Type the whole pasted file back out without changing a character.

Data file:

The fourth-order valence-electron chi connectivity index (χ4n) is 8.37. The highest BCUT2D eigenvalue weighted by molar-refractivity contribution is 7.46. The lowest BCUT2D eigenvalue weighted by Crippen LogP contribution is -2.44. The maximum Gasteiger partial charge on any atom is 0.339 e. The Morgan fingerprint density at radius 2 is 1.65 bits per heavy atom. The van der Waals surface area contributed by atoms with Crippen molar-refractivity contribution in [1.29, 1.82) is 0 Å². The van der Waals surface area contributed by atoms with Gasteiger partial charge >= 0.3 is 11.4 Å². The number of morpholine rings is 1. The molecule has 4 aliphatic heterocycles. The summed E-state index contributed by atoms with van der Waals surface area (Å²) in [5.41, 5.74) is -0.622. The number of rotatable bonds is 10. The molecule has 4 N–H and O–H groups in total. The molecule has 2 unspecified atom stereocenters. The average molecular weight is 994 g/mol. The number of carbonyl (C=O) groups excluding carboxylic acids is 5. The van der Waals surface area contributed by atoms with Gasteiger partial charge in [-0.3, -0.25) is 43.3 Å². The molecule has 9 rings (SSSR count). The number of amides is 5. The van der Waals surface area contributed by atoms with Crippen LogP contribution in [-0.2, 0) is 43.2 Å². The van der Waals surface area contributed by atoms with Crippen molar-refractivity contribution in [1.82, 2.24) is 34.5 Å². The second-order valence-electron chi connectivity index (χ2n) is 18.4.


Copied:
The fourth-order valence-electron chi connectivity index (χ4n) is 8.37. The highest BCUT2D eigenvalue weighted by molar-refractivity contribution is 7.46. The lowest BCUT2D eigenvalue weighted by Crippen LogP contribution is -2.44. The maximum Gasteiger partial charge on any atom is 0.339 e. The Morgan fingerprint density at radius 2 is 1.65 bits per heavy atom. The van der Waals surface area contributed by atoms with Crippen molar-refractivity contribution in [1.29, 1.82) is 0 Å². The van der Waals surface area contributed by atoms with Gasteiger partial charge >= 0.3 is 11.4 Å². The number of morpholine rings is 1. The molecule has 4 aliphatic heterocycles. The summed E-state index contributed by atoms with van der Waals surface area (Å²) in [5.41, 5.74) is -0.622. The number of rotatable bonds is 10. The molecule has 4 N–H and O–H groups in total. The molecule has 2 unspecified atom stereocenters. The average molecular weight is 994 g/mol. The number of carbonyl (C=O) groups excluding carboxylic acids is 5. The van der Waals surface area contributed by atoms with Gasteiger partial charge in [-0.3, -0.25) is 43.3 Å². The molecule has 9 rings (SSSR count). The number of amides is 5. The van der Waals surface area contributed by atoms with Crippen LogP contribution in [-0.2, 0) is 43.2 Å². The van der Waals surface area contributed by atoms with Crippen molar-refractivity contribution in [1.82, 2.24) is 34.5 Å². The second-order valence-electron chi connectivity index (χ2n) is 18.4.